My long document on my advice on getting a job

For those of you following my saga, I’m about 4.5 months into my first web dev job (at 49!) and am loving it. I have been posting on what I’ve learned along the way. I love sharing what I’ve learned along the way and promised a document that lists what I think is useful to getting a job.

This is not a perfect document and it is just my opinion. If you find any errors or have suggestions, please drop me a line. A permanent copy resides here.

I don’t claim this to be the best advice. There are a lot of things like this on the web. Some may be better than mine. You can look for others. There are many like it, but this one is mine.

[EDIT: Due to a few people vocally complaining about a few PG-13 jokes, the text of the article has been removed. You can still find it on my repo, linked above. I disagree with this overly sensitive overreaction to a joke that could easily be on a prime time TV show, but it’s not worth fighting over - I’d rather spend my time discussing coding.]


Thanks for the confidence booster! I am 53 and hanging in there. I too am a musician and appreciate your story. Great luck on everything. Are you on linkedin?

Best, Dave


Yes, I should be easy to find as Kevin Smith or kevinsmithwebdev.

Man the amount of effort you put into this along with all the information is priceless!!

I love how real this is, I have to be honest seeing all of the “I got a developer job in 3 months” posts always seemed a little fishy. If they aren’t they never truly inspired me, they just usually make me feel inadequate haha

Thanks for this Kevin!

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Thanks for this, Kevin. Like your previous posts, it’s helpful and realistic but ultimately encouraging. I hope doing long distance isn’t too bad.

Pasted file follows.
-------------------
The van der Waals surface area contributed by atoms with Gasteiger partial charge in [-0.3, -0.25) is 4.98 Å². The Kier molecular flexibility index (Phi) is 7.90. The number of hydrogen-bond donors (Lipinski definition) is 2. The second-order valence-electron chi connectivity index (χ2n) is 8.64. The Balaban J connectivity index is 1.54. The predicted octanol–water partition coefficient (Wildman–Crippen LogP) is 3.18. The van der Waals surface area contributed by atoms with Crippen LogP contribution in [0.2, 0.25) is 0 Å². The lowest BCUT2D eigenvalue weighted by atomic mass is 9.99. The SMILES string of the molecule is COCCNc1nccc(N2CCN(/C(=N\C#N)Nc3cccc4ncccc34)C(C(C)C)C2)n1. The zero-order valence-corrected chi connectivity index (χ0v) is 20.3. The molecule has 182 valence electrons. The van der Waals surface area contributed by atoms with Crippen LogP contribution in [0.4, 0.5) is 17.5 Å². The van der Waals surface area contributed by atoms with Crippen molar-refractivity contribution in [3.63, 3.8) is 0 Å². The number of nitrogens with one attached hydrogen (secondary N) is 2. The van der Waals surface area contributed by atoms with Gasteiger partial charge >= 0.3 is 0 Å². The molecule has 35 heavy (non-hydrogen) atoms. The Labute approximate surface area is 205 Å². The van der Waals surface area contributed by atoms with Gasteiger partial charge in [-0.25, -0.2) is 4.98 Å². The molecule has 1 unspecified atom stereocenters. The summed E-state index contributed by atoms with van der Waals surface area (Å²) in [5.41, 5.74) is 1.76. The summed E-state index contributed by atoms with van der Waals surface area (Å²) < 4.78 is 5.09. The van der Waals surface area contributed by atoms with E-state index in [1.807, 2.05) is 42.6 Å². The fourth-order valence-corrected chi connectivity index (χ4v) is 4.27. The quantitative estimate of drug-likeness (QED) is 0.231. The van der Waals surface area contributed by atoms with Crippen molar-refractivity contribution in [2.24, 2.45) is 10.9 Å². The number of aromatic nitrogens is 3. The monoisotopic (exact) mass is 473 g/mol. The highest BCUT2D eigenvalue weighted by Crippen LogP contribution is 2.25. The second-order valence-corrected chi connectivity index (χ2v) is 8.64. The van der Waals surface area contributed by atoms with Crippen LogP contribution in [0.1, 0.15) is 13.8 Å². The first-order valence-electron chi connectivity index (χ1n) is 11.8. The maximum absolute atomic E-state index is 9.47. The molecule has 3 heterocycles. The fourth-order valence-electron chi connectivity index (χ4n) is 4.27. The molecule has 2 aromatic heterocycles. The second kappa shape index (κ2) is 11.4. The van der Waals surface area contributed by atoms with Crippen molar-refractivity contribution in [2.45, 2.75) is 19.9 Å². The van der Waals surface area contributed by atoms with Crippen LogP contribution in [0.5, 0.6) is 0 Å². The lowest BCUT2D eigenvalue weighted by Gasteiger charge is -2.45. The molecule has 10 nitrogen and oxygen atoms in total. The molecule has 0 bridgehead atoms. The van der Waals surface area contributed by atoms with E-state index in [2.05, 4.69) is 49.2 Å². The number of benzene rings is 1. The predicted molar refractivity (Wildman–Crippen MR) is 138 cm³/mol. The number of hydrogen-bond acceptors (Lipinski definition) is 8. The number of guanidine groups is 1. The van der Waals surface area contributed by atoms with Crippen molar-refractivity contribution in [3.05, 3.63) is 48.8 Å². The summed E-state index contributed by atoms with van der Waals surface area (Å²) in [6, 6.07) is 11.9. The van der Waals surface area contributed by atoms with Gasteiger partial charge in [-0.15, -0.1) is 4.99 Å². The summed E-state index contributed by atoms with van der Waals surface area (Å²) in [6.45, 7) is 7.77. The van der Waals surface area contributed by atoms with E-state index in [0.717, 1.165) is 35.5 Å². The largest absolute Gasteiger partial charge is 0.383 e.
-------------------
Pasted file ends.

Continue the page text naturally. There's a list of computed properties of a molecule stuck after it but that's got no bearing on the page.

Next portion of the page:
Thank you for this, it boosted my confidence a little after it got pretty shattered when I got my fastest-ever rejection today (sent application at 9am, got rejection email at 4pm - not even a phone interview invite :disappointed: )

I only just started applying again, very tentatively, after nearly two years after my graduation (CS degree at the Open Uni in UK), but having read your post I need to do a lot more (own website, portfolio projects) before I send out applications again.

Also, congratulations on getting your first developer job (I’m 46 so we’re in a similar age group and it gives me hope :smiley: )

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Not finished reading yet, but I will, trust me!
First, congrats!!! :clap::clap::clap:
Second: thanks (like THANKS) for the inspiration. I’m 49, turning 50 in June, and I really hope I’ll make it and land a webdev job this year.
Reading your story makes me optimistic.
Well done! :+1:

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Your analogy about a man accosting a woman on the street is disgusting and you should be ashamed of yourself. That’s the not attitude anybody needs, and we need less of it tech.


Agreed that the “great joke” is gross. @KevinSmith: Rather than hoping you feel ashamed, I hope you remove the joke as well as the "" example. I appreciate your sharing your story with the community but women are here to learn, not be objectified.


I would remove the parenthetical remark (in addition to the remarks already mentioned). Not shaming you here, but the suit in your profile pic says you are wanting to come across as professional, and you’d like people to take you seriously (maybe, maybe not?), and that remark is not professional. Thank you for the candid story/advice, though.


I thank you for your concerns but I have my own idea of what professionalism and having been a professional for 30 years, I feel comfortable with it. I make a distinction between my professional life and non-work discussions among peers. I would not speak like this in a work memo, but most of us speak in a different register when not in the office. And to be honest, I’ve heard much worse than this in the office. Much worse.

I find the joke, maybe a little NSFW, but also not particularly bad. I don’t think asking someone to have sex is a crime. In that context, a little crude, but not a crime. Ironically, the female in that joke is the one actually committing a crime.

If you don’t like my sense of humor, then you have my sympathies. You are also welcome to not read what I write. I don’t mean that to come of with hostility - I mean that sincerely: if you don’t like what I write, you are welcome to read something else. I’m sure there are things that you enjoy reading that would not be my cup of tea.